Michael Hollinger, who is enjoying a well-deserved revival here (he co-adapted Folger’s Cyrano with Aaron Posner, and his Red Herring had a recent run at Washington Stage Guild), was a violinist before he was a playwright. He thus brings insight and assured realism to Opus, a story about the lives of classical musicians who are, at bottom, ordinary people at play with the gods.
They are in the Lazara Quartet, named after the fictional instrument-maker Pietro Lazara. Alan (Shelley Bolman), the second violinist, is a wise-cracking baseball fan and mildly aggressive Romeo; Carl (Paul Morella), who plays the cello, is a family man and cancer survivor; Elliot (Michael Kaye), the first violinist, is a humorless control freak; and Dorian (Benjamin Evett), who plays the viola, is a musical genius and manic-depressive who has left the quartet six days before it is to play at the White House.
We begin the narrative as Grace (Becky Webber) auditions to replace him. Grace is obviously a gifted musician, who does a difficult Bartok piece from sight. (All the actors mime, successfully, playing the recorded music.) The remaining members of the quartet, who have been together so long they can communicate in nods and half-completed sentences (“four instruments played with a single bow,” Alan says, quoting an old instructor), offer her the position. But Grace, who is aware of the quartet’s fractious history, hesitates.
She is thus like us, who have already seen how demanding the quartet and its work will be. She recognizes that though these musicians seem open and welcoming, they are dedicated to doing the hard stuff as well as it can humanly be done. When she agrees to accept their offer, we see the four musicians together, cheerily discussing tea and baseball (they rehearse in each others’ houses) and then practicing furiously, stringently criticizing themselves and each other.
Hollinger uses Grace’s gradual integration with the Lazara Quartet, and the framing device of a documentary done on the original group, to thrust us inside the Quartet’s dynamic, and he takes us backward and forward in time to see how the very human triumphs and failings of the musicians impose themselves upon the sublimity of the music. We learn the story behind Dorian’s departure from the quartet, his disappearance and planned recovery; we see the seeds of dissolution planted in a failed recording session; we see the struggle for power. Eventually, Hollinger asks the question which all ambitious people must ask themselves: is it our art which propels us forward, or our ego? (Interestingly, Tom Stoppard asks the same question about an entirely different field – journalism – in Washington Shakespeare’s production of Night and Day.)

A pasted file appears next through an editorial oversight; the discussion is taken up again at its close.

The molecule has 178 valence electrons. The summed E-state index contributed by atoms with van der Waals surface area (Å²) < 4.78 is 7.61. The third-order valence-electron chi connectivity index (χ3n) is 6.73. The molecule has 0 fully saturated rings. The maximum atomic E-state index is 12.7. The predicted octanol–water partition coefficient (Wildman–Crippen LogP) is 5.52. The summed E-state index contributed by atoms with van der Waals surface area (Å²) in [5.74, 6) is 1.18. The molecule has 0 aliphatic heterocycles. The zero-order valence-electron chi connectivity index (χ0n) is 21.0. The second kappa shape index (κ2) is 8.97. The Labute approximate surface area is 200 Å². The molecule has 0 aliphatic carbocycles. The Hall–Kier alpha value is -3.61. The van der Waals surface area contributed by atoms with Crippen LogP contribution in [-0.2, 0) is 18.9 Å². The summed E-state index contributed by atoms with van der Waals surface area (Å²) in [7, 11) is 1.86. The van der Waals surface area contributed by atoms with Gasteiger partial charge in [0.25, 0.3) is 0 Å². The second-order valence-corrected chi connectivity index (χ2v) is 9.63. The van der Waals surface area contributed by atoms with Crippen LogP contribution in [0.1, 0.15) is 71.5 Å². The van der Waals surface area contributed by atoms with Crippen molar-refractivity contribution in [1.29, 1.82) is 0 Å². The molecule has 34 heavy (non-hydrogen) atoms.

There are a couple of different ways to do this play; director Jim Petosa and Olney Theatre have chosen the simplest and most direct. Kaye plays the volatile Elliot as a self-absorbed, insufferable prig; Evett plays Dorian – his polar opposite (and lover) – as sweet, childlike and self-effacing, notwithstanding the chaos his illness has moved him to create. This makes the operatic conclusion sensible, even inevitable, though it also deprives the show of some of the moral conflict that another approach might have given it.
Nonetheless, the production is full of quiet pleasures – including Christina Todesco’s lovely set, which brings an orchestra hall to mind. The actors’ work, especially Morella’s, is lucid, unfussy and, when necessary, powerful (although there were moments that I, sitting in the seventh row, had difficulty hearing Webber). All the characters are realistic and, except (deliberately) Kaye as Elliot, sympathetic. They face their challenges with determination and dignity – which is in part due to Hollinger, but also to the way that Petosa and the actors bring the play to life.
Above all is the music; Hollinger’s art helps us access an even higher art, and reminds us to be grateful that there are musicians like the ones in the Lazara Quartet.
By Michael Hollinger
Directed by Jim Petosa
Produced by Olney Theatre Center
Reviewed by Tim Treanor
Running time: 1 hour, 30 minutes without intermission